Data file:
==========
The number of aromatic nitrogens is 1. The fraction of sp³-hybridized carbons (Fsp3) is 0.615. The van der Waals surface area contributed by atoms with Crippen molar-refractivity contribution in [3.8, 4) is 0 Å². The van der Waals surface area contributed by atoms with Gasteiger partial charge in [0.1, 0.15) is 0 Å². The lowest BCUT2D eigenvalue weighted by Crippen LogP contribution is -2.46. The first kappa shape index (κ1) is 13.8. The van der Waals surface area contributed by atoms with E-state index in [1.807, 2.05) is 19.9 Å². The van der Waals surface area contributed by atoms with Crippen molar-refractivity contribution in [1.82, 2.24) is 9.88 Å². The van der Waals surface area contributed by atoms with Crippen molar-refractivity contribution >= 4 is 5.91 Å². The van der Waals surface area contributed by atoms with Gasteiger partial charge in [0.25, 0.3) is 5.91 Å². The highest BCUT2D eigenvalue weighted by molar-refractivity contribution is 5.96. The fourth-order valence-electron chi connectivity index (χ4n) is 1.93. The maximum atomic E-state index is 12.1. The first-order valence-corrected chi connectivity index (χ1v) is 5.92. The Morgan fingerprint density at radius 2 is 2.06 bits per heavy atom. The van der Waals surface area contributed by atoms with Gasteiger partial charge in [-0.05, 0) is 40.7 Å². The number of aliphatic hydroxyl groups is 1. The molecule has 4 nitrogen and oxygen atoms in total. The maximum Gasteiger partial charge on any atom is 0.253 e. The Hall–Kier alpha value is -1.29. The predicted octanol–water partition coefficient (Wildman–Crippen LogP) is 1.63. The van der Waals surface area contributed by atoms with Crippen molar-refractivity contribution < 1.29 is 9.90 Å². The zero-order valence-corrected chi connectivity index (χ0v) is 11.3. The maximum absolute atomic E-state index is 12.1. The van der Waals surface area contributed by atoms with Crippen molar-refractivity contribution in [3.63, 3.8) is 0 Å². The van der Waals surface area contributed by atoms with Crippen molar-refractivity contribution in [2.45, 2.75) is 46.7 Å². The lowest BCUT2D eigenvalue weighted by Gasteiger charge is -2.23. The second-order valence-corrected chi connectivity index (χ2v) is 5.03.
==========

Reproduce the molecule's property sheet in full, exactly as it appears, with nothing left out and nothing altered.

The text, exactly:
The number of aromatic nitrogens is 1. The fraction of sp³-hybridized carbons (Fsp3) is 0.615. The van der Waals surface area contributed by atoms with Crippen molar-refractivity contribution in [3.8, 4) is 0 Å². The van der Waals surface area contributed by atoms with Gasteiger partial charge in [0.1, 0.15) is 0 Å². The lowest BCUT2D eigenvalue weighted by Crippen LogP contribution is -2.46. The first kappa shape index (κ1) is 13.8. The van der Waals surface area contributed by atoms with E-state index in [1.807, 2.05) is 19.9 Å². The van der Waals surface area contributed by atoms with Crippen molar-refractivity contribution in [1.82, 2.24) is 9.88 Å². The van der Waals surface area contributed by atoms with Crippen molar-refractivity contribution >= 4 is 5.91 Å². The van der Waals surface area contributed by atoms with Gasteiger partial charge in [0.25, 0.3) is 5.91 Å². The highest BCUT2D eigenvalue weighted by molar-refractivity contribution is 5.96. The fourth-order valence-electron chi connectivity index (χ4n) is 1.93. The maximum atomic E-state index is 12.1. The first-order valence-corrected chi connectivity index (χ1v) is 5.92. The Morgan fingerprint density at radius 2 is 2.06 bits per heavy atom. The van der Waals surface area contributed by atoms with Gasteiger partial charge in [-0.05, 0) is 40.7 Å². The number of aliphatic hydroxyl groups is 1. The molecule has 4 nitrogen and oxygen atoms in total. The maximum Gasteiger partial charge on any atom is 0.253 e. The Hall–Kier alpha value is -1.29. The predicted octanol–water partition coefficient (Wildman–Crippen LogP) is 1.63. The van der Waals surface area contributed by atoms with Crippen molar-refractivity contribution < 1.29 is 9.90 Å². The zero-order valence-corrected chi connectivity index (χ0v) is 11.3. The maximum absolute atomic E-state index is 12.1. The van der Waals surface area contributed by atoms with Crippen molar-refractivity contribution in [3.63, 3.8) is 0 Å². The van der Waals surface area contributed by atoms with Crippen molar-refractivity contribution in [2.45, 2.75) is 46.7 Å². The lowest BCUT2D eigenvalue weighted by Gasteiger charge is -2.23. The second-order valence-corrected chi connectivity index (χ2v) is 5.03.